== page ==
Three to seven authors (list all authors):


Hood, R.W., Hill, P.C., & Williamson, W.P. (2005). The psychology
of religious fundamentalism. New York, NY: Guilford Press.

Eight or more authors Ilist the irst six authors, insert ellipses, and add the last
authors name:
Hunt, T. C., Joseph, E. A., Nuzzi, R. J., Williams, R. B.,
Traviss, M. P., Shimabukuro, G., . . . Hewson, P. D. (2001).
Handbook of research on Catholic education. Westport, CT:
Greenwood Press.

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Group author:
National Center on Education and the Economy. (2007). Tough
choices for tough times: The report of the New Commission on the
Skills of the American Workforce. San Francisco, CA: John Wiley &
Sons.

Multiple books or other works by the same author (arrange by year of publication,
oldest irst):
Gurian, M. (1999). The good son: Shaping the moral development of
our boys and young men. New York, NY: Penguin Press.
Gurian, M. (2003). What could he be thinking? How a mans mind
really works. New York, NY: St. Martins Press.

Edited book:
Graham, M. (Ed.). (2004). Cambridge companion to the African
American novel. New York, NY: Cambridge University Press.

Encyclopedia or dictionary:
Beaulieu, E. A. (Ed.). (2003). The Toni Morrison encyclopedia.
Westport, CT: Greenwood Press.

Part of a Non-Periodical
Book chapter, essay or article from an edited work:
Vogel, D. (2007). How green is Judaism? Exploring Jewish
environmental ethics. In T. OBrien & S. Paeth (Eds.), Religious
perspectives on business ethics: An anthology (pp. 259-276).
Lanham, MD: Rowman & Littlefield.

Book chapter, essay or article from an edited work (no author given):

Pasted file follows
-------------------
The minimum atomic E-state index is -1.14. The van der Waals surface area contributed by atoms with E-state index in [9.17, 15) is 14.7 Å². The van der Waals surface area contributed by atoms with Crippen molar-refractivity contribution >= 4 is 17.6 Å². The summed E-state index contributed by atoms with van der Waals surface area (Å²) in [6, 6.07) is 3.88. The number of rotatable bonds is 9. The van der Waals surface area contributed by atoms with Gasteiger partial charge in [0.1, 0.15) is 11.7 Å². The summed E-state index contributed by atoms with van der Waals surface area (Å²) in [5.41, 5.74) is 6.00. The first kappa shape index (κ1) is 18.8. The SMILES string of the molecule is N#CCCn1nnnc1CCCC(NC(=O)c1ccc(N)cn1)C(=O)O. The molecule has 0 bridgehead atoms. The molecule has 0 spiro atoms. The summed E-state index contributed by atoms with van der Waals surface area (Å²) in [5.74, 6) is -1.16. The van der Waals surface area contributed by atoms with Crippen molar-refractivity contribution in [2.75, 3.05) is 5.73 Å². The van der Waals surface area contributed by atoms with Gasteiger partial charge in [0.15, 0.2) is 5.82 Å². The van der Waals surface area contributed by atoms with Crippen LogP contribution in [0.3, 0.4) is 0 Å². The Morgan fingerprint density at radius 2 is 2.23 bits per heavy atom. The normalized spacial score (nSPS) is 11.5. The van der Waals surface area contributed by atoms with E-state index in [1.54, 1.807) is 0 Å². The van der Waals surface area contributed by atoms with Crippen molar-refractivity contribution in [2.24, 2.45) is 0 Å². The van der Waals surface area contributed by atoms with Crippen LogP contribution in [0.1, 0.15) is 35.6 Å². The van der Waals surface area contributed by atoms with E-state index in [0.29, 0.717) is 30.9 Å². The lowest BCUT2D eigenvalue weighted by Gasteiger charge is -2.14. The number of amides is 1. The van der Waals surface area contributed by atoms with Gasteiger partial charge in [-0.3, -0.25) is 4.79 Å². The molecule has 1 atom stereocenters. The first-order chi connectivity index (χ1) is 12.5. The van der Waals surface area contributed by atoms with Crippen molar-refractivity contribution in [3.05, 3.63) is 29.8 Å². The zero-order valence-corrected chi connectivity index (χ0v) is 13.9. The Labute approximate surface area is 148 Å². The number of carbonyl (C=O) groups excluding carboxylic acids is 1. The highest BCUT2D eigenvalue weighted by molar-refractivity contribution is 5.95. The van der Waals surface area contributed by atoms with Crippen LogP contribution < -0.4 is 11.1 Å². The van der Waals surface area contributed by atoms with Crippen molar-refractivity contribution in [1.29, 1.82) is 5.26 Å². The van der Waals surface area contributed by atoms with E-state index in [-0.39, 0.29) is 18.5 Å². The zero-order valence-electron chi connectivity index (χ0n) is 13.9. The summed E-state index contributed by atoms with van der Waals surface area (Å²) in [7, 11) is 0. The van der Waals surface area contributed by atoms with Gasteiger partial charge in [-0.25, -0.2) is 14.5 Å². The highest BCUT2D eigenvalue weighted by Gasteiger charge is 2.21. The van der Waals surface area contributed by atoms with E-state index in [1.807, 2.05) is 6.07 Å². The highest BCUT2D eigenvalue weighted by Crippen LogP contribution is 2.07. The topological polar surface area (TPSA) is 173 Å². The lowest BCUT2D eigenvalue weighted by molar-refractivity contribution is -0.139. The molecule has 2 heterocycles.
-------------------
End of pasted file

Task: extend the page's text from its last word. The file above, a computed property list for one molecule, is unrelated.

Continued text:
A period of commercial crisis: 1900-1903. (1990). In C. Harpole
(Ed.), History of the American cinema (Vol. 1, pp. 297-336). New
York, NY: Charles Scribners Sons.

Electronic Sources
Electronic book (eBook):
Chidester, D., Dexter, P., & James, W. (2003). What holds us
together: Social cohesion in South Africa. Retrieved from http://
books.google.com
Thomas, R.W. (1992). Life for us is what we make it: Building
black community in Detroit, 1915-1954. Bloomington, IN: Indiana
University Press. Retrieved from NetLibrary.

Article in an Internet-only journal:


Cotton, S. M. & Crewther, S. G. (2009). The relationship between
reading and intelligence in primary school aged children. The Open
Education Journal, 2. Retrieved from http://www.bentham.org/open/
toeduj/openaccess2.htm

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Web page with a larger Web site:


x.Smith, R. C. (2000, June 1). Imari Obadele: The father of the
modern reparations movement. Retrieved from http://www.hartfordhwp.com/archives/45a/312.html

Web page within a larger Web site (no author, no date):


Talking with kids about HIV and AIDS (n.d.). Retrieved from
http://www.talkingwithkids.org/aids.html

Multipage Web site created by a private organization (no date):


The International Re-evaluation Counseling Communities. (n.d.).
Re-evaluation counseling. Retrieved from http://www.rc.org

Blog post:
Watson, Angela (2009, May 5). Whos in control in your classroom?
[Web log message]. Retrieved from http://thecornerstoneforteachers.
blogspot.com/

Papers Presented at Academic Conferences or Meetings


One author:
Husselbee, L.P. (2008, March). Diffusion of news and the death
of LDS church president Gordon B. Hinckley. Paper presented at the
annual meeting of the Utah Communication Association, Cedar City,
UT.

Two authors:
Husselbee, L.P., & Stein, K.A. (2010, August). In the rough:
Tiger Woods apology and journalistic antapologia. Paper presented
at the annual meeting of the Association for Education in
Journalism & Mass Communication, Denver, CO.

Doctoral Dissertations and Masters Theses


For an unpublished dissertation or thesis:
Nunamaker, N.A. (1977). The National News Council: A study
of its concept and development, 1972-77. (Unpublished doctoral
dissertation). Vanderbilt University, Nashville, TN.